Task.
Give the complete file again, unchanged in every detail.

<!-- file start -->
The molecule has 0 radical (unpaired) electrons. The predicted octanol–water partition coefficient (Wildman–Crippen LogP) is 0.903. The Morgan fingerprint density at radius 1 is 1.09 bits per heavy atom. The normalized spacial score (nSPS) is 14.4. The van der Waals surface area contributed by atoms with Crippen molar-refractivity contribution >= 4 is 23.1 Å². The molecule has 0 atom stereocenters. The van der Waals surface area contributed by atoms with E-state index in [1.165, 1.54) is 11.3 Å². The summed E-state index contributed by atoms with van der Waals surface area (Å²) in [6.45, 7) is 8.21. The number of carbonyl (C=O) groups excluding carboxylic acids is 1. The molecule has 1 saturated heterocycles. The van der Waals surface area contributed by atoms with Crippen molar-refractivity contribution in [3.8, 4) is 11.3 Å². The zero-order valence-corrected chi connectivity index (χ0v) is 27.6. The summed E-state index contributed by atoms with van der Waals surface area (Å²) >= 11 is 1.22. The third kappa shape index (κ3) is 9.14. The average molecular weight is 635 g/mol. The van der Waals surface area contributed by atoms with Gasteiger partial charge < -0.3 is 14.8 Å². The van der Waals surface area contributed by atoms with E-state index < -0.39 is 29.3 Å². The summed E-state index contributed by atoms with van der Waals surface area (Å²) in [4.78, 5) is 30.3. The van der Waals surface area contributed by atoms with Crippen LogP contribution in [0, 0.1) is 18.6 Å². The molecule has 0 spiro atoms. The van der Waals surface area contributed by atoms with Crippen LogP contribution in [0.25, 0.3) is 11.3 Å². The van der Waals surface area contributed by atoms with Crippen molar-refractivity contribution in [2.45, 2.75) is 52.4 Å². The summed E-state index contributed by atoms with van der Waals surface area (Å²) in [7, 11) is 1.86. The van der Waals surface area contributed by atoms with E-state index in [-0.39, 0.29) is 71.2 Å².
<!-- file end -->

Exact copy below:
The molecule has 0 radical (unpaired) electrons. The predicted octanol–water partition coefficient (Wildman–Crippen LogP) is 0.903. The Morgan fingerprint density at radius 1 is 1.09 bits per heavy atom. The normalized spacial score (nSPS) is 14.4. The van der Waals surface area contributed by atoms with Crippen molar-refractivity contribution >= 4 is 23.1 Å². The molecule has 0 atom stereocenters. The van der Waals surface area contributed by atoms with E-state index in [1.165, 1.54) is 11.3 Å². The summed E-state index contributed by atoms with van der Waals surface area (Å²) in [6.45, 7) is 8.21. The number of carbonyl (C=O) groups excluding carboxylic acids is 1. The molecule has 1 saturated heterocycles. The van der Waals surface area contributed by atoms with Crippen molar-refractivity contribution in [3.8, 4) is 11.3 Å². The zero-order valence-corrected chi connectivity index (χ0v) is 27.6. The summed E-state index contributed by atoms with van der Waals surface area (Å²) >= 11 is 1.22. The third kappa shape index (κ3) is 9.14. The average molecular weight is 635 g/mol. The van der Waals surface area contributed by atoms with Gasteiger partial charge < -0.3 is 14.8 Å². The van der Waals surface area contributed by atoms with E-state index < -0.39 is 29.3 Å². The summed E-state index contributed by atoms with van der Waals surface area (Å²) in [4.78, 5) is 30.3. The van der Waals surface area contributed by atoms with Crippen LogP contribution in [0, 0.1) is 18.6 Å². The molecule has 0 spiro atoms. The van der Waals surface area contributed by atoms with Crippen LogP contribution in [0.25, 0.3) is 11.3 Å². The van der Waals surface area contributed by atoms with Crippen molar-refractivity contribution in [2.45, 2.75) is 52.4 Å². The summed E-state index contributed by atoms with van der Waals surface area (Å²) in [7, 11) is 1.86. The van der Waals surface area contributed by atoms with E-state index in [-0.39, 0.29) is 71.2 Å².